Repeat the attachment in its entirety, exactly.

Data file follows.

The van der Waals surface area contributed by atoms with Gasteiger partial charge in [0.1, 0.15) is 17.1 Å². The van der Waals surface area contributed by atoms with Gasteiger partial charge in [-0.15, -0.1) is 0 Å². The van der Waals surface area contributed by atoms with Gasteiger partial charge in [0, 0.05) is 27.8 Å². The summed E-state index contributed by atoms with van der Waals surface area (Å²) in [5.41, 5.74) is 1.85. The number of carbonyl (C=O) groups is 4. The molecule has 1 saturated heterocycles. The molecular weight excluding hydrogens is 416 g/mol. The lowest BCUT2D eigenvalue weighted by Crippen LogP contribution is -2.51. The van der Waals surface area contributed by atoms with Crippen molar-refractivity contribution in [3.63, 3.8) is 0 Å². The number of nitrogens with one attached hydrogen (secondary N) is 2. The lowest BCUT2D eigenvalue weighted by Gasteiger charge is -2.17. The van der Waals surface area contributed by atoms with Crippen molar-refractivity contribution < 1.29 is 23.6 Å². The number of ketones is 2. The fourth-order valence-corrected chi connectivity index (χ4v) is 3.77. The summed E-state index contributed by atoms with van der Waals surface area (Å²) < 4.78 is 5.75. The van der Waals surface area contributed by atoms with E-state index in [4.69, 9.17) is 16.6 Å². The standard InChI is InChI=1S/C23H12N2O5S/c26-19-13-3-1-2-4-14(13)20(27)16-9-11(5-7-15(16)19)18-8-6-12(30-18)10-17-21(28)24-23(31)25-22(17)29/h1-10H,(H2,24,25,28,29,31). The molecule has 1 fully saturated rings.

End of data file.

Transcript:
The van der Waals surface area contributed by atoms with Gasteiger partial charge in [0.1, 0.15) is 17.1 Å². The van der Waals surface area contributed by atoms with Gasteiger partial charge in [-0.15, -0.1) is 0 Å². The van der Waals surface area contributed by atoms with Gasteiger partial charge in [0, 0.05) is 27.8 Å². The summed E-state index contributed by atoms with van der Waals surface area (Å²) in [5.41, 5.74) is 1.85. The number of carbonyl (C=O) groups is 4. The molecule has 1 saturated heterocycles. The molecular weight excluding hydrogens is 416 g/mol. The lowest BCUT2D eigenvalue weighted by Crippen LogP contribution is -2.51. The van der Waals surface area contributed by atoms with Crippen molar-refractivity contribution in [3.63, 3.8) is 0 Å². The number of nitrogens with one attached hydrogen (secondary N) is 2. The lowest BCUT2D eigenvalue weighted by Gasteiger charge is -2.17. The van der Waals surface area contributed by atoms with Crippen molar-refractivity contribution < 1.29 is 23.6 Å². The number of ketones is 2. The fourth-order valence-corrected chi connectivity index (χ4v) is 3.77. The summed E-state index contributed by atoms with van der Waals surface area (Å²) < 4.78 is 5.75. The van der Waals surface area contributed by atoms with E-state index in [4.69, 9.17) is 16.6 Å². The standard InChI is InChI=1S/C23H12N2O5S/c26-19-13-3-1-2-4-14(13)20(27)16-9-11(5-7-15(16)19)18-8-6-12(30-18)10-17-21(28)24-23(31)25-22(17)29/h1-10H,(H2,24,25,28,29,31). The molecule has 1 fully saturated rings.